light threshold See absolute threshold.
movement threshold 1. The minimum motion of an object that can be perceived. 2. The speed at which an object moving between two points just appears to be moving. See hyperacuity; phi movement.
resolution threshold See limit of resolution.
stereo-threshold See stereoscopic visual acuity.

thresh·old

(thresh'ōld) Avoid the misspelling threshhold.
1. Point at which a stimulus first produces a sensation.
2. Lower limit of perception of a stimulus.
[A.S. therxold]
References in periodicals archive ?
Multichannel sellers also need to determine how marketplace facilitator laws interact with the seller's economic nexus thresholds. Typically, thresholds are based on in-state sales through all channels, but some exceptions may arise if the seller makes sales only through marketplace facilitators that collect the applicable sales or use tax in the state.
The revised thresholds, when met together, are considered triggers for entities to notify PCC of their transactions.
PCC said the revised thresholds do not apply to MandAs pending review, notifiable transactions consummated before March 1, and transactions already subject of a decision by the antitrust body.
The poll body stressed that the 25-percent threshold, not the 50-percent threshold being pushed by the Marcos camp, that was used when the election was conducted.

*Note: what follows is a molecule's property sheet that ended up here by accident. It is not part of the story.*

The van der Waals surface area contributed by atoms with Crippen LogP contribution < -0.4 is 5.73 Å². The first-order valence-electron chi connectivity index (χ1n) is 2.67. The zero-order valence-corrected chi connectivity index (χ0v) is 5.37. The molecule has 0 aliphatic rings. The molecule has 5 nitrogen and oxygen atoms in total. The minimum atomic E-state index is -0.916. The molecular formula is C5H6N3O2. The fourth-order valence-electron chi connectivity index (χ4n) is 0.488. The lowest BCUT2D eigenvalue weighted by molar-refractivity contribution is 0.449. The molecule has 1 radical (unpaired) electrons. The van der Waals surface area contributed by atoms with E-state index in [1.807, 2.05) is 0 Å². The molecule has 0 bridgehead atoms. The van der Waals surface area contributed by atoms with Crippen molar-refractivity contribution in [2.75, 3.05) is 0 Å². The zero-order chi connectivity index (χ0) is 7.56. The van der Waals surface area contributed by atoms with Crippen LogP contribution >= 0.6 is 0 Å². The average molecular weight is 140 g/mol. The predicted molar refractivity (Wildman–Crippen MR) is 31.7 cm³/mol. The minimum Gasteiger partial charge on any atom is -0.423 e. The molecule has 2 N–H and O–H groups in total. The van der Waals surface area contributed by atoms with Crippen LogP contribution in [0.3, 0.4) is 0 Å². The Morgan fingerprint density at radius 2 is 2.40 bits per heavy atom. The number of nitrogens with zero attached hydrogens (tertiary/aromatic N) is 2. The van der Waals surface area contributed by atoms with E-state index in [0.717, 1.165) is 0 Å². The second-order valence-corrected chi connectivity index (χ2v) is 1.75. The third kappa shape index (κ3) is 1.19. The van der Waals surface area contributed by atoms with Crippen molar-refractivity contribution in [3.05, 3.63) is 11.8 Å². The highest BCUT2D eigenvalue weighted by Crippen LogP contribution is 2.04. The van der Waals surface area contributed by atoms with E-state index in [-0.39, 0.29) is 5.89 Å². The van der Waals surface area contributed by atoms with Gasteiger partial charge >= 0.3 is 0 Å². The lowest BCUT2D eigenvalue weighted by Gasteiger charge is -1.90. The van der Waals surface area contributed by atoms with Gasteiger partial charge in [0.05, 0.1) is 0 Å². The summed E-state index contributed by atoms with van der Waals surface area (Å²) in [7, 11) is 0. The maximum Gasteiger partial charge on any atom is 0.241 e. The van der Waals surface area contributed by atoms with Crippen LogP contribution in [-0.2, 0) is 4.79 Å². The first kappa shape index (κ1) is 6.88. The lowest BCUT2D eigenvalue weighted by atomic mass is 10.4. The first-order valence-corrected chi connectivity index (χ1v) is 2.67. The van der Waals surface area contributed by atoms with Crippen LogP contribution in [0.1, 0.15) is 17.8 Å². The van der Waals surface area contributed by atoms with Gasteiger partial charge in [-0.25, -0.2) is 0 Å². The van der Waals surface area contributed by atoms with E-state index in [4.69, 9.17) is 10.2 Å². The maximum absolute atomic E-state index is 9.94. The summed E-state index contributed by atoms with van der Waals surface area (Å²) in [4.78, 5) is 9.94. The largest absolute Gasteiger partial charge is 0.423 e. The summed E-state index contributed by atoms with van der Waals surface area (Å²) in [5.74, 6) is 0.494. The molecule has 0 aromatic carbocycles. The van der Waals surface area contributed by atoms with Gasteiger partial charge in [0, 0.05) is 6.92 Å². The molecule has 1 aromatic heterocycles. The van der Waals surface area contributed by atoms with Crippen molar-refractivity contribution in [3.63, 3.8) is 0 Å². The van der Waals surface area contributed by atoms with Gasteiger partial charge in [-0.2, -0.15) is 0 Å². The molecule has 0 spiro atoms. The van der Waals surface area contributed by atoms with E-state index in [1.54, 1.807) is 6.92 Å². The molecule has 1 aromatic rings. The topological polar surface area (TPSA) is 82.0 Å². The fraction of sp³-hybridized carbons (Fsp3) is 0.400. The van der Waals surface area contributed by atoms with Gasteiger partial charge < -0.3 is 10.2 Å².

The students also stressed that the use of 50-percent threshold "will affect not just those who voted for Robredo, but also those who voted for losing candidate Ferdinand Marcos Jr."
The American College of Cardiology supported the expansion of the low-volume threshold and encouraged the agency to review the levels annually.
As the parameters estimated in Mubarik (2005) are negative, both in case of below 9 percent inflation and above 9 percent; it wrongly interprets 9 percent as threshold inflation.
It measured atrial pacing threshold automatically and regularly every 8 or 24 h for out-of-clinic use and immediately by user initiated threshold search for in-clinic use.
This paper first introduces the fundamental principle to determine the misfire threshold. Then it investigates some popular misfire threshold determination methods, and points out their shortcomings.
On a pro forma basis and based upon the number of shares of common stock to be issued in the merger, current Threshold shareholders would own approximately 34.4% of the combined company and current Molecular Templates shareholders would own approximately 65.6% of the combined company although the actual allocation will be subject to adjustment based on Threshold's net cash balance.
At present, the papers on the threshold signature scheme based on SM2 elliptic curve digital signature algorithm are few, so a SM2 elliptic curve threshold signature scheme without a trusted center is proposed in this paper.